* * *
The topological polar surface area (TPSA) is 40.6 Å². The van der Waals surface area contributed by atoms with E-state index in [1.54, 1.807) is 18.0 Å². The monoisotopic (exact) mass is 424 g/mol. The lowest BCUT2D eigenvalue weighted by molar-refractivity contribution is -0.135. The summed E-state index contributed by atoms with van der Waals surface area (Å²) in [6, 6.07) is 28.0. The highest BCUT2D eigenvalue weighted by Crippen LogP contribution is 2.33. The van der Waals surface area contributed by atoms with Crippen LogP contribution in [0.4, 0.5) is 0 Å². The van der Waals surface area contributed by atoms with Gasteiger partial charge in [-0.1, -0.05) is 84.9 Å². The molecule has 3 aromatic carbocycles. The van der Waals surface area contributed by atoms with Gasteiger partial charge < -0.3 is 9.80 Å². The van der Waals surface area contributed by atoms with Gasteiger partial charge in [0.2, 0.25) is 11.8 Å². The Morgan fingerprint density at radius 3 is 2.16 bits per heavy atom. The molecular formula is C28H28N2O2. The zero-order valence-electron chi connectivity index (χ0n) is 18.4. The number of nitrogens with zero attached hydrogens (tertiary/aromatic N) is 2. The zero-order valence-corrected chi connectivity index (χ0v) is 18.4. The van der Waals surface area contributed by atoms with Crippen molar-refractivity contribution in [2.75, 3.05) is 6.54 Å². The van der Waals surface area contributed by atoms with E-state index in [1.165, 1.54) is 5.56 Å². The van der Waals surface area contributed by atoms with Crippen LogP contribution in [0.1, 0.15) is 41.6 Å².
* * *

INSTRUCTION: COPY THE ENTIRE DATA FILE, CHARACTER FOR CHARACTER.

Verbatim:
The topological polar surface area (TPSA) is 40.6 Å². The van der Waals surface area contributed by atoms with E-state index in [1.54, 1.807) is 18.0 Å². The monoisotopic (exact) mass is 424 g/mol. The lowest BCUT2D eigenvalue weighted by molar-refractivity contribution is -0.135. The summed E-state index contributed by atoms with van der Waals surface area (Å²) in [6, 6.07) is 28.0. The highest BCUT2D eigenvalue weighted by Crippen LogP contribution is 2.33. The van der Waals surface area contributed by atoms with Crippen LogP contribution in [0.4, 0.5) is 0 Å². The van der Waals surface area contributed by atoms with Gasteiger partial charge in [-0.1, -0.05) is 84.9 Å². The molecule has 3 aromatic carbocycles. The van der Waals surface area contributed by atoms with Gasteiger partial charge < -0.3 is 9.80 Å². The van der Waals surface area contributed by atoms with Gasteiger partial charge in [0.2, 0.25) is 11.8 Å². The Morgan fingerprint density at radius 3 is 2.16 bits per heavy atom. The molecular formula is C28H28N2O2. The zero-order valence-electron chi connectivity index (χ0n) is 18.4. The number of nitrogens with zero attached hydrogens (tertiary/aromatic N) is 2. The zero-order valence-corrected chi connectivity index (χ0v) is 18.4. The van der Waals surface area contributed by atoms with Crippen molar-refractivity contribution in [2.75, 3.05) is 6.54 Å². The van der Waals surface area contributed by atoms with E-state index in [1.165, 1.54) is 5.56 Å². The van der Waals surface area contributed by atoms with Crippen LogP contribution in [0.1, 0.15) is 41.6 Å².